Despite Marvel’s intense secrecy, whenever it comes time to promote a new film, company president and super-producer Kevin Feige never shies away from revealing or confirming all kinds of cool things. Take his recent bout of interviews ahead of Ant-Man‘s release on July 17. While the surprisingly Mac and Me-less Paul Rudd film doesn’t directly involve Doctor Strange, it seems Birth.Death.Movies. was able to coax a few bits about the Sorcerer Supreme out of Feige.
First, there’s the matter of Stephen Strange’s (Benedict Cumberbatch) home in Greenwich Village, which is vastly different today from its ’60s counterpart. Despite the temporal distance between the two, Feige says the good Doctor will still be there:
“The Sanctum is on Bleeker Street, the modern day Bleeker Street. He will be the strangest thing walking out onto that street.”
Then, there’s the matter of the Ancient One, the Tibetan monk and mystic who trains Strange in the comics. A recent rumor pegged Tilda Swinton for the role, despite her being neither Tibetan nor male. Feige didn’t confirm her casting, necessarily, but he did talk about the role’s expansion from its comic book origins:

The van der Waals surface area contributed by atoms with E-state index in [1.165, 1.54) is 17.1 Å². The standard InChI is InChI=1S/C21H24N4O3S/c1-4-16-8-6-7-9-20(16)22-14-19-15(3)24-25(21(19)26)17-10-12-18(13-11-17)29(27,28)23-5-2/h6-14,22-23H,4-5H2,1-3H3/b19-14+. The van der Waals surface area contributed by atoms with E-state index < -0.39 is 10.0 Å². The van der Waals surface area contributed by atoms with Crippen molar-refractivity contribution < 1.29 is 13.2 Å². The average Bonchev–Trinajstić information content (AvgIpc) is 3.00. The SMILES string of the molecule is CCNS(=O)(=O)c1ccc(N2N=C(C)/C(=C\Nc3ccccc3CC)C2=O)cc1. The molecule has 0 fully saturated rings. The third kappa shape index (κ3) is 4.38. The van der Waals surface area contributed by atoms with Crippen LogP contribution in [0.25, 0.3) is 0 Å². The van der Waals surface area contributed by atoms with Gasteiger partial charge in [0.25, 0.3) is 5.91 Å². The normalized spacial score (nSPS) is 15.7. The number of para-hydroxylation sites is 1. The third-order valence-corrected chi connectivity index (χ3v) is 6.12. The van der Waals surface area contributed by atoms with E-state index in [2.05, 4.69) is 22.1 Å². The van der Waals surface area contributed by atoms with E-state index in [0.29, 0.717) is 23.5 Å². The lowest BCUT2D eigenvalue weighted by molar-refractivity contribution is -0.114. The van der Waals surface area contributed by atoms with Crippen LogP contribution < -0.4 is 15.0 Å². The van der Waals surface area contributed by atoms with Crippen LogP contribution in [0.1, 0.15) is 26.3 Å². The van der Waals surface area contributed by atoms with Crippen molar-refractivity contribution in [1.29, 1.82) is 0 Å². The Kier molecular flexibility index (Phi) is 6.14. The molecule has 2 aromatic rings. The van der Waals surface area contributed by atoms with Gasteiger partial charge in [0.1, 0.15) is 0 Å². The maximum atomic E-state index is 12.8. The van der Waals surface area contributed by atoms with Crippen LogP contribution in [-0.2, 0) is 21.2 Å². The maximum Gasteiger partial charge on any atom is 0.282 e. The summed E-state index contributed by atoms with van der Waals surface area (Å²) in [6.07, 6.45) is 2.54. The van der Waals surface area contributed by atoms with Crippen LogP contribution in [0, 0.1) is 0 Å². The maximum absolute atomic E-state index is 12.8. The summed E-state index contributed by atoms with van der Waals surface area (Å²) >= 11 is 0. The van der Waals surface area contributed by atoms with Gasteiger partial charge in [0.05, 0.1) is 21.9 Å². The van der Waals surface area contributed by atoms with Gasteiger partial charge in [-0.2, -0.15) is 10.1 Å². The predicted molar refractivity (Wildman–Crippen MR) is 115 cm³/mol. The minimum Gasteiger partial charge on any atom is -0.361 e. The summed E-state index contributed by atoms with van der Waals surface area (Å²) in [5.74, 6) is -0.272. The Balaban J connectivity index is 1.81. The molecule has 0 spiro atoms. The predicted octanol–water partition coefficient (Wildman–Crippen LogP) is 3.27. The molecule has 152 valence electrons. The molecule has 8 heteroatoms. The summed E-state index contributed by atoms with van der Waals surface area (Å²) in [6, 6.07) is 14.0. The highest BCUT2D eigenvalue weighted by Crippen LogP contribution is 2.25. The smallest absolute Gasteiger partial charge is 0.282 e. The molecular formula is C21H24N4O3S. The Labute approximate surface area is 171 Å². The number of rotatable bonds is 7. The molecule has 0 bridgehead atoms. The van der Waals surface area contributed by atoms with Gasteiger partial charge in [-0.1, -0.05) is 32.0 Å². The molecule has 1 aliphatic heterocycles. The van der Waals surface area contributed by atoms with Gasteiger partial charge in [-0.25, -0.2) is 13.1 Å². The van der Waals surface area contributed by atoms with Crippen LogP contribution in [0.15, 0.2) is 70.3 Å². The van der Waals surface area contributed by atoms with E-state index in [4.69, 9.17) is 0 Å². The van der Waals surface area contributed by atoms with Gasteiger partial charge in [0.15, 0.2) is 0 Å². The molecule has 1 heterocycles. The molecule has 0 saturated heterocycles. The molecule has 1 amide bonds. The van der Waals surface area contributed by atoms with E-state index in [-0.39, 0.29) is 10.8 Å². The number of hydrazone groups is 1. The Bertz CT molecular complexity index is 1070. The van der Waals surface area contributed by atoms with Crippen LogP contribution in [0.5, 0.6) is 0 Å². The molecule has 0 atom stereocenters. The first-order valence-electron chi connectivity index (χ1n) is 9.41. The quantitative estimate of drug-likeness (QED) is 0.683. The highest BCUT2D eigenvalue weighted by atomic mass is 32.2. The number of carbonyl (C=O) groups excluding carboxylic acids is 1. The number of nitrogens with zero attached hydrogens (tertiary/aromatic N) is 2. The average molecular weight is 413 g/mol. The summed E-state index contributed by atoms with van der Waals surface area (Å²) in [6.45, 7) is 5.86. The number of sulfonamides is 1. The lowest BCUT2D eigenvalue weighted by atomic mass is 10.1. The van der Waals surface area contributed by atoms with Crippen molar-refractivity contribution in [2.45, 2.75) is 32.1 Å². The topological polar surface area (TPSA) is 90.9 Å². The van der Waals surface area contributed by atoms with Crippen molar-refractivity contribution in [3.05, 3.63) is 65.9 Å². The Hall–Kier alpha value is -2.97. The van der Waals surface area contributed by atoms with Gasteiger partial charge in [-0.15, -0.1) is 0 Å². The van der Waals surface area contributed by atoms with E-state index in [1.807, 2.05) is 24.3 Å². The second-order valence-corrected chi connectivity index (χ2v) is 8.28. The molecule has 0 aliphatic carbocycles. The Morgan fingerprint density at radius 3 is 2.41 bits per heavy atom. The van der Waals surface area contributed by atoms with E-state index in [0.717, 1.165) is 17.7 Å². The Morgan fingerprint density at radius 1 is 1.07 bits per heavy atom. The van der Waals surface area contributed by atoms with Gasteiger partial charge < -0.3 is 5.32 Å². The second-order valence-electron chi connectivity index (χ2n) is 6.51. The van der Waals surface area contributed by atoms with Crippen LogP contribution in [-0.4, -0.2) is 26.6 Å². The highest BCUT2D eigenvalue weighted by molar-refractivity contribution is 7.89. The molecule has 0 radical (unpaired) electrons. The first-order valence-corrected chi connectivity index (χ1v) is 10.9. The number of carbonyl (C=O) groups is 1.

“As we were developing this film we looked at The Ancient One as a mantle more than a specific person. The sorcerers have been around for millennia, protecting us from things we didn’t know about until this story. There have been multiple [Ancient Ones], even if this one has been around for five hundred years, there were others. This is a mantle, and therefore felt we had leeway to cast in interesting ways.”
Keep in mind, these quotes from Feige don’t actually reveal all that much. They’re just pseudo-revelations, disconnected bits and pieces that audiences won’t know how to put together until they’re actually watching the movie in the theater. However, the Marvel president (and Birth.Death.Movies., to an extent) did get a little spoilery when the conversation turned back to Ant-Man and how it might connect to Doctor Strange.
With this in mind, be weary of possible spoilers below.
Feige opens up about a sequence towards the end of Ant-Man that, in his own words, gets a little “mind-bending”:
We send Ant-Man on a very weird, mind-bending journey at the end of Ant-Man. It was something we hadn’t seen in a shrinking movie before, but it also represents the tip of the mind-bending weirdness we’re going to do in Strange, which I think will surprise people.
Might this have something to do with the technology behind Hank Pym’s (Michael Douglas) Pym particles in the Marvel Cinematic Universe? After all, it sounds somewhat like what Feige previously described regarding the fate of Janet Van Dyne, also known as Wasp.